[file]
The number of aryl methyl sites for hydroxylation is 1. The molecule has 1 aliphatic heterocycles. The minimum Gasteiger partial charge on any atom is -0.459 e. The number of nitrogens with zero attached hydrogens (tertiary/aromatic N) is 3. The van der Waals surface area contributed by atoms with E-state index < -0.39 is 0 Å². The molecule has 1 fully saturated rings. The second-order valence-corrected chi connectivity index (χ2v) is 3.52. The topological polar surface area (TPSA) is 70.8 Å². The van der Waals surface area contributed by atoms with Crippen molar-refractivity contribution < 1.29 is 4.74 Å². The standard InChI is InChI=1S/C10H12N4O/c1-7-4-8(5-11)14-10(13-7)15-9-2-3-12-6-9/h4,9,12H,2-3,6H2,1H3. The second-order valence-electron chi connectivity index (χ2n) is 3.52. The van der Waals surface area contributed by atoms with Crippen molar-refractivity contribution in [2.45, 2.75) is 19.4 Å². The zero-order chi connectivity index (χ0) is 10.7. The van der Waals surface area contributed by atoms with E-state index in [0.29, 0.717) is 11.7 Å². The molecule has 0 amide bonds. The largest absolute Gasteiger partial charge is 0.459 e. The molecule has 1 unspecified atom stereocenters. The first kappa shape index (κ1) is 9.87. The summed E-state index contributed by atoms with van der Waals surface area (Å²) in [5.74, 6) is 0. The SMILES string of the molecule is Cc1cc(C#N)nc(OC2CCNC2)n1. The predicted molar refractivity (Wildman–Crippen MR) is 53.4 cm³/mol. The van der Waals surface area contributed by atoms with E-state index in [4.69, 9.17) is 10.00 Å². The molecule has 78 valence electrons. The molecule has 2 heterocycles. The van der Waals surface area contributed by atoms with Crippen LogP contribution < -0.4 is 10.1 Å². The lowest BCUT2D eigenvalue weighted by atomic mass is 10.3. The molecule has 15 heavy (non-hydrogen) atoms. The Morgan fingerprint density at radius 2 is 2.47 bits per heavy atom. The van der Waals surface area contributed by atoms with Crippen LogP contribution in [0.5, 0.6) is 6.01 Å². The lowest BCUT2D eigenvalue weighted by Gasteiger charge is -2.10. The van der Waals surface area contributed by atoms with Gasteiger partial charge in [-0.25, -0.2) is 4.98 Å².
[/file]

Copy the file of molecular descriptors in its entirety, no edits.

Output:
The number of aryl methyl sites for hydroxylation is 1. The molecule has 1 aliphatic heterocycles. The minimum Gasteiger partial charge on any atom is -0.459 e. The number of nitrogens with zero attached hydrogens (tertiary/aromatic N) is 3. The van der Waals surface area contributed by atoms with E-state index < -0.39 is 0 Å². The molecule has 1 fully saturated rings. The second-order valence-corrected chi connectivity index (χ2v) is 3.52. The topological polar surface area (TPSA) is 70.8 Å². The van der Waals surface area contributed by atoms with Crippen molar-refractivity contribution < 1.29 is 4.74 Å². The standard InChI is InChI=1S/C10H12N4O/c1-7-4-8(5-11)14-10(13-7)15-9-2-3-12-6-9/h4,9,12H,2-3,6H2,1H3. The second-order valence-electron chi connectivity index (χ2n) is 3.52. The van der Waals surface area contributed by atoms with Crippen molar-refractivity contribution in [2.45, 2.75) is 19.4 Å². The zero-order chi connectivity index (χ0) is 10.7. The van der Waals surface area contributed by atoms with E-state index in [0.29, 0.717) is 11.7 Å². The molecule has 0 amide bonds. The largest absolute Gasteiger partial charge is 0.459 e. The molecule has 1 unspecified atom stereocenters. The first kappa shape index (κ1) is 9.87. The summed E-state index contributed by atoms with van der Waals surface area (Å²) in [5.74, 6) is 0. The SMILES string of the molecule is Cc1cc(C#N)nc(OC2CCNC2)n1. The predicted molar refractivity (Wildman–Crippen MR) is 53.4 cm³/mol. The van der Waals surface area contributed by atoms with E-state index in [4.69, 9.17) is 10.00 Å². The molecule has 78 valence electrons. The molecule has 2 heterocycles. The van der Waals surface area contributed by atoms with Crippen LogP contribution < -0.4 is 10.1 Å². The lowest BCUT2D eigenvalue weighted by atomic mass is 10.3. The molecule has 15 heavy (non-hydrogen) atoms. The Morgan fingerprint density at radius 2 is 2.47 bits per heavy atom. The van der Waals surface area contributed by atoms with Crippen LogP contribution in [0.5, 0.6) is 6.01 Å². The lowest BCUT2D eigenvalue weighted by Gasteiger charge is -2.10. The van der Waals surface area contributed by atoms with Gasteiger partial charge in [-0.25, -0.2) is 4.98 Å².